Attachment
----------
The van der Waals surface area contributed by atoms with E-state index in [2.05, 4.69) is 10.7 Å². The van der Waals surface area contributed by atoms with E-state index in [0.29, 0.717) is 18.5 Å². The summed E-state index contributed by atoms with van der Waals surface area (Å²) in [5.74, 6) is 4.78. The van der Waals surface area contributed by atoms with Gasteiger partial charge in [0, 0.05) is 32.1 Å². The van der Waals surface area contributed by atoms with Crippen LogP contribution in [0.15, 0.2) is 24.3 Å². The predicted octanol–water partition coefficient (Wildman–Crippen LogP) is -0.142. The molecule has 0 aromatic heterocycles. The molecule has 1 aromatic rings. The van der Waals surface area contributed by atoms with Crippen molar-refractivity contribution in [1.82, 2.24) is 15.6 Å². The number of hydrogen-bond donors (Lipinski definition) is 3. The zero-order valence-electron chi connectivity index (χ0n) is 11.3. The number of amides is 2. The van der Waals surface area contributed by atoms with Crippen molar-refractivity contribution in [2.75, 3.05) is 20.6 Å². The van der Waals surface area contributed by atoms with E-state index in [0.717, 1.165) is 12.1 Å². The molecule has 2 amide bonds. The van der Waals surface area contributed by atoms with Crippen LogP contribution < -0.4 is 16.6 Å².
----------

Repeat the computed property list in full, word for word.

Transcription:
The van der Waals surface area contributed by atoms with E-state index in [2.05, 4.69) is 10.7 Å². The van der Waals surface area contributed by atoms with E-state index in [0.29, 0.717) is 18.5 Å². The summed E-state index contributed by atoms with van der Waals surface area (Å²) in [5.74, 6) is 4.78. The van der Waals surface area contributed by atoms with Gasteiger partial charge in [0, 0.05) is 32.1 Å². The van der Waals surface area contributed by atoms with Crippen LogP contribution in [0.15, 0.2) is 24.3 Å². The predicted octanol–water partition coefficient (Wildman–Crippen LogP) is -0.142. The molecule has 0 aromatic heterocycles. The molecule has 1 aromatic rings. The van der Waals surface area contributed by atoms with Crippen molar-refractivity contribution in [1.82, 2.24) is 15.6 Å². The number of hydrogen-bond donors (Lipinski definition) is 3. The zero-order valence-electron chi connectivity index (χ0n) is 11.3. The number of amides is 2. The van der Waals surface area contributed by atoms with Crippen molar-refractivity contribution in [2.75, 3.05) is 20.6 Å². The van der Waals surface area contributed by atoms with E-state index in [0.717, 1.165) is 12.1 Å². The molecule has 2 amide bonds. The van der Waals surface area contributed by atoms with Crippen LogP contribution < -0.4 is 16.6 Å².